Superfund Research Program
Low-Cost Robust Detection of Polyaromatic Hydrocarbons in Aqueous Environments
Project Leader: John Cowart
Grant Number: R43ES029868
Funding Period: Phase I: September 2018 - March 2019
Polycyclic Aromatic Hydrocarbons (PAHs) are designated as priority pollutants by the EPA due to their toxic, mutagenic, and cancer-causing nature. Therefore, the presence of PAHs in waterways and coastal areas in and around Superfund sites poses significant safety hazards. The introduction of PAHs into sensitive aquatic environments frequently comes as a consequence of chemical and raw material spills, underwater drilling and mining, natural disasters accelerating runoff from industrial sites, and improper waste disposal. Environmental persistence, buildup in sediment, and the bio- accumulation of PAHs through the food chain adversely affect not only marine life, but also human health.
These environmental concerns have generated major demands for effective and innovative field-deployable devices for detecting PAHs in a sensitive, fast, simple, reliable, and cost-effective manner. A thorough, real-time monitoring program for the presence of PAHs in areas proximate to Superfund sites and near spills would improve the efficacy of containment and remediation operations, helping to ensure that the public is kept safe from toxic compounds.
In response to these needs, the research team is working to create a device for the specific detection of PAHs using novel materials developed at the Louisiana State University with a proprietary sensor system engineered at Seacoast Science. The concept is being validated against representative PAHs (i.e., perylene, pyrene, benzopyrene) in the presence of various interfering analytes and aqueous solutions of increasing ionic strength. The researchers are synthesizing and characterizing molecularly imprinted polymer (MIP) nanoparticles, doing initial screening/down selection of MIP nanoparticles using a gravimetric sensor platform, and coating and testing optimum MIP nanoparticles on the proprietary sensor platform.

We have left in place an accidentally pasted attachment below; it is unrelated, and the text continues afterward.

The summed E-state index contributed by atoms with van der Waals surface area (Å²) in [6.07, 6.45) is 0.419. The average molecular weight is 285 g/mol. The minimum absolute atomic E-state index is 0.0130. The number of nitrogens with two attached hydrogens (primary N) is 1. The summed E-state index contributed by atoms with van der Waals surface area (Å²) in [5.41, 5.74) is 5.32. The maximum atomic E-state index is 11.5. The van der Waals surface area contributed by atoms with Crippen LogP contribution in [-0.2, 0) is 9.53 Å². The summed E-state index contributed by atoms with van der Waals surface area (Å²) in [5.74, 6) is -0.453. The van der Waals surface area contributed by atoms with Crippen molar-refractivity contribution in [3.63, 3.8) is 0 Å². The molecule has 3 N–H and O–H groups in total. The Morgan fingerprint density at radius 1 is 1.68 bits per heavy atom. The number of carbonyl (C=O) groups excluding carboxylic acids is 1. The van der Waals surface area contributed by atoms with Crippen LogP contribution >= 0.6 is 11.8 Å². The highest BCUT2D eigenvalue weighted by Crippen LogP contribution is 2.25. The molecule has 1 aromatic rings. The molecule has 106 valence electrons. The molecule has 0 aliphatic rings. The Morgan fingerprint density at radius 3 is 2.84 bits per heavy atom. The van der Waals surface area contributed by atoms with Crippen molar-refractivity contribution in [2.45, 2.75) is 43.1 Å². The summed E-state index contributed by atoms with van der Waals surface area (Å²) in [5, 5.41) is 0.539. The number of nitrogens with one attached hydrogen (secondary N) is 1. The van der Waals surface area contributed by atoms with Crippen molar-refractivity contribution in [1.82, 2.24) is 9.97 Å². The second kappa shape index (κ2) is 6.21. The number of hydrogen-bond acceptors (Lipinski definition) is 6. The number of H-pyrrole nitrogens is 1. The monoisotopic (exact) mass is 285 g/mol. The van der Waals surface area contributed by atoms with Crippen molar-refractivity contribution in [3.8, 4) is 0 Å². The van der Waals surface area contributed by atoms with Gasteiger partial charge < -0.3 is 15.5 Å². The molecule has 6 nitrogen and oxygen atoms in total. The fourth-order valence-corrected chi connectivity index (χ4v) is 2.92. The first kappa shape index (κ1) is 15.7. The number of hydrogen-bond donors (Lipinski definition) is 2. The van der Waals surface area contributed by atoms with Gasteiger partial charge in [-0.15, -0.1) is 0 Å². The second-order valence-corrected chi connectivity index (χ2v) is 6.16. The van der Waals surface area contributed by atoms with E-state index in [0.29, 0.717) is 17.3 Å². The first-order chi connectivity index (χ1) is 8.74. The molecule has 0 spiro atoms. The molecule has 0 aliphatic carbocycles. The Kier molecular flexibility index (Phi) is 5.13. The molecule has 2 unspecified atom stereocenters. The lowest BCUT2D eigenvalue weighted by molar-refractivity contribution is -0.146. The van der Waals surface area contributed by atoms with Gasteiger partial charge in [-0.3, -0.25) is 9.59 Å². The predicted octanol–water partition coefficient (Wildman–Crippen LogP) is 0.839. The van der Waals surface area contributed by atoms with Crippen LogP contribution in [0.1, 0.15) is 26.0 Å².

Seacoast Science is working to integrate LSU’s MIP-based nanomaterials with a conductive carbon-allotrope to develop a highly-chemoselective, immersible sensor, whose cost is low enough to warrant periodic replacement, thereby mitigating long-term biofouling effects.
The development of this low- cost tool will allow real-time monitoring of PAHs and improve public health by enhancing the efficacy of containment and remediation operations, ensuring that the public is kept safe from toxic compounds in recreational and commercial waterways and limiting ingestion of PAHs from consumption of contaminated seafood and drinking water.